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Buy America Stokes Stimulus Packages

January 27, 2010


Leading Republicans say that the administration’s $787 billion stimulus plan passed a year ago failed.  They claim that tax breaks for business would be more effective than government priming the economic pump in a new stimulus plan—passed by the House of Representatives in December—headed for the U.S. Senate.


A new pamphlet by the Alliance for American Manufacturing challenges the charge that the stimulus failed by detailing how “Buy America” laws—on the books for more than 70 years—strengthen government stimulus packages, saving or creating thousands of American jobs.

In eastern Pennsylvania, members of the Steelworkers at ArcelorMittal are busy producing 125,000 linear feet of rail for Southeastern Pennsylvania Transportation Authority. SEPTA’s contract is one of two public transportation rail projects, funded in part by $3.7 million from the stimulus that requires the use of domestically-produced rail. With U.S. steel plants running at 50 percent of capacity during the current recession, and only three rail-producing plants left in the U.S., that mandate is a lifeline in avoiding more layoffs.

In Oregon, United Streetcar is building the first modern streetcars to be manufactured in America in nearly 60 years. The project, supported in part by federal dollars outside of the Recovery Act, is thriving because of Federal Transit Administration “Buy America” language which requires that at least 60 percent of vehicles contain domestic content.

If the legislation under consideration now in the U.S. Senate passes, one of the beneficiaries could be members of Erie, Pa., Local 56 who perform electrical maintenance and large-scale projects in the 100 year-old locomotive manufacturing plant owned by GE Transportation.  The bill includes $800 million for modernizing Amtrak’s fleet.  The House jobs bill strengthens “buy American” language which could help GE to land work in the factory which cut 1,500 jobs last September.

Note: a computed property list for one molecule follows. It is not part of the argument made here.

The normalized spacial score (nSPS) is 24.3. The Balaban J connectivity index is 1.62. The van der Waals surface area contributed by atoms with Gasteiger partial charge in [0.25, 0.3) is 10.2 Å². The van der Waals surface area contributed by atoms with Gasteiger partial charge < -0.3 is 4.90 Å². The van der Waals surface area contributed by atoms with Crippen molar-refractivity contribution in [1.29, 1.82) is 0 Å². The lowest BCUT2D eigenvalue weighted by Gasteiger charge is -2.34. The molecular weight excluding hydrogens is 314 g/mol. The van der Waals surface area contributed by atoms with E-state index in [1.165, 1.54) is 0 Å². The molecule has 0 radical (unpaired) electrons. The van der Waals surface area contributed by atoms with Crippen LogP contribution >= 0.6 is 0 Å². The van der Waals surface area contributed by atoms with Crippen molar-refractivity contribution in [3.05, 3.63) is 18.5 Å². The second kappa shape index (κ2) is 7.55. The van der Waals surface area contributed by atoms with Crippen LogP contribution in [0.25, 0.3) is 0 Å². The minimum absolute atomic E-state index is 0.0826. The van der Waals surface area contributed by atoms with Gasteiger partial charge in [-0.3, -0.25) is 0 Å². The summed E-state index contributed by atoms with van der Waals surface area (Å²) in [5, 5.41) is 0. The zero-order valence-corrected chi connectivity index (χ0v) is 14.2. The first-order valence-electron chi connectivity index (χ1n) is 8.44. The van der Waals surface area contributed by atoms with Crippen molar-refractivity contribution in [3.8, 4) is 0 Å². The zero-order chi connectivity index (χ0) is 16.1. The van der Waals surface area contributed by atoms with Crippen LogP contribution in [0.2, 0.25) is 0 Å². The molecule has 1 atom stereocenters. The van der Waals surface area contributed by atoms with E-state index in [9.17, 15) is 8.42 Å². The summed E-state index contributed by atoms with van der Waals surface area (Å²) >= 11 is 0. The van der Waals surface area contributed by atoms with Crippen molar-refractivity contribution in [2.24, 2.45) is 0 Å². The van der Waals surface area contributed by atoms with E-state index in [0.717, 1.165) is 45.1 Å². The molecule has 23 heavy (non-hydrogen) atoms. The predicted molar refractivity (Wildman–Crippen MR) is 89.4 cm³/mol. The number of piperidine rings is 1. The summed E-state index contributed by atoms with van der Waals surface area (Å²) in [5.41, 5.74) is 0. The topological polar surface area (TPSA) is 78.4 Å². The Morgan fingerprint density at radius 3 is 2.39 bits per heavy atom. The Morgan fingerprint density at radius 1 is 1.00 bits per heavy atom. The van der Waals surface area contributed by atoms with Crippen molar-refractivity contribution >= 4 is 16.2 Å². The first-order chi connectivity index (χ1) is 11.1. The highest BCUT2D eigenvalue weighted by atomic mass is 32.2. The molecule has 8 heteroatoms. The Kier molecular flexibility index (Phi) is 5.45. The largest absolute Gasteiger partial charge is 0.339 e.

Domestic content legislation enjoys broad popularity.  A poll commissioned by the manufacturing alliance found last year that 84 percent of Americans favored “Buy America” requirements in the Recovery Act. The same month as the poll, the Senate voted 31 to 65 against an amendment sponsored by Sen. John McCain (R-Ariz.) to strip Buy America language from the Recovery Act.

More than 500 local, state and municipal governments have passed “Buy America” measures. While some trading partners have criticized such provisions as excessive protectionism, the alliance holds that they help to maintain a more level playing field in North American and international trade.

If leaders fail to fully implement “Buy America” requirements, states the alliance, the U.S. would be weaker in negotiations with other countries that have domestic-sourcing policies to mutually open up procurement markets.

Read the AAM pamphlet:

PDF cover